Bright, quirky Australian pro surfer and journalist from Newport, New South Wales; world-ranked #7 in 1981; author of hundreds of surf media articles and columns between the early '80s and the early '10s.
Hynd was born (1957) and raised in the Sydney suburbs, moved with his family to Newport in 1966, began surfing in 1968, and earned a B.A. in economics from Sydney University in 1978. Joining the world pro tour the following year, he finished the season ranked #32, then jumped to #12 in 1980. Small and wiry (5' 9," 145 pounds), with double-jointed elbows, Hynd liked to punctuate his laterally drawn lines with flashy layback moves and 360-degree spins. Blinded in his right eye after being struck by his board during a contest in 1980, Hynd surprised everyone by finishing the 1981 season ranked #7. The following season he dropped to #20, and at age 25 retired from competition.
Hynd began writing for Surfing World in 1978; in 1983 he started working for Tracks, and the following year began contributing to Surfer. His prose was by turns insightful, witty, obscure, raunchy, and morbid. He wrote profiles and travel pieces, but is best remembered for his coverage of the world pro tour, particularly his annual Surfer analysis of the top-ranked surfers. Debuting in 1987 as "The New ASP Top 30" (changed to the "Top 44" in 1992), Hynd's article included each surfer's ratings from the previous three years, and a short, often critical paragraph on their performance from the previous season. For 15th-ranked Charlie Kuhn of Florida, Hynd wrote, in part: "He has lost the bastard desire to win, and there's not much purpose evident right now. A mellow, super-nice guy, obviously lacking in the necessary forward-advancing emotions: spite, jealousy and ego." Hynd also gave a one-or two-word prediction for each surfer's future world title chances: usually "no chance," but occasionally "faint possibility," "possibility," or, rarer still, "definite." Hynd's predictions were usually accurate, but he was fallible; at the end of the 1988 season he gave South African–raised surfer Martin Potter "no chance" for the 1989 championship, then watched as Potter ran away with the title.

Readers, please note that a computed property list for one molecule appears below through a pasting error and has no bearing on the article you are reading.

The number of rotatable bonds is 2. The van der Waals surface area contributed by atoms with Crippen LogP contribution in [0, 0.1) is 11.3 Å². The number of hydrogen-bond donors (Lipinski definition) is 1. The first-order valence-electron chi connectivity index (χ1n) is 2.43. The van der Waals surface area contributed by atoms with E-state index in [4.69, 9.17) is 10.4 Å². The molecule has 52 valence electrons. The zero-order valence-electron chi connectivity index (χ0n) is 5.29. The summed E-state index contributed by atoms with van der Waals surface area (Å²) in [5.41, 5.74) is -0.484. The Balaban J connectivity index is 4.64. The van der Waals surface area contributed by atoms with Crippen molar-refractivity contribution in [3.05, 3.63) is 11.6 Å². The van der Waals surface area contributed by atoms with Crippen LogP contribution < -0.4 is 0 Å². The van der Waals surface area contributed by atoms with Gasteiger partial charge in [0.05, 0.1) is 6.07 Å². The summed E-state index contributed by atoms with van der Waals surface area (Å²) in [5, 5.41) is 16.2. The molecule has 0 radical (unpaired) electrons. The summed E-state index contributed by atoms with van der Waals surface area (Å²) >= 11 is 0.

Hynd also worked as a pro surfing coach from 1984 to 1988, most notably with Australian power surfer and future world champion Mark Occhilupo. In 1992 he developed "The Search," a long-running marketing campaign for Rip Curl wetsuits that focused on exotic surf locations and kept retired world champion surfer Tom Curren in the media spotlight; in 1999 he made Pro Land, a surf video; in 2001 he organized the Hebridean Surf Festival in Scotland, on the Isle of Lewis, with attending surfers including Curren and Skip Frye. Always willing to experiment with surfboard equipment, Hynd was among the first to ride second-generation fish boards (which in turn helped launch the sport's "retro" movement), and in the late '00s he became the leading proponant of finless surfing, or "free friction" as he preferred to call it.
Hynd was featured in Sultans of Speed (1987), Litmus (1997), and Glass Love (2003), among other surf movies and videos. He also starred in Musica Surfica, a documentary joining classical music and finless surfing, and Best Feature Film winner at the 2008 New York Surf Film Festival.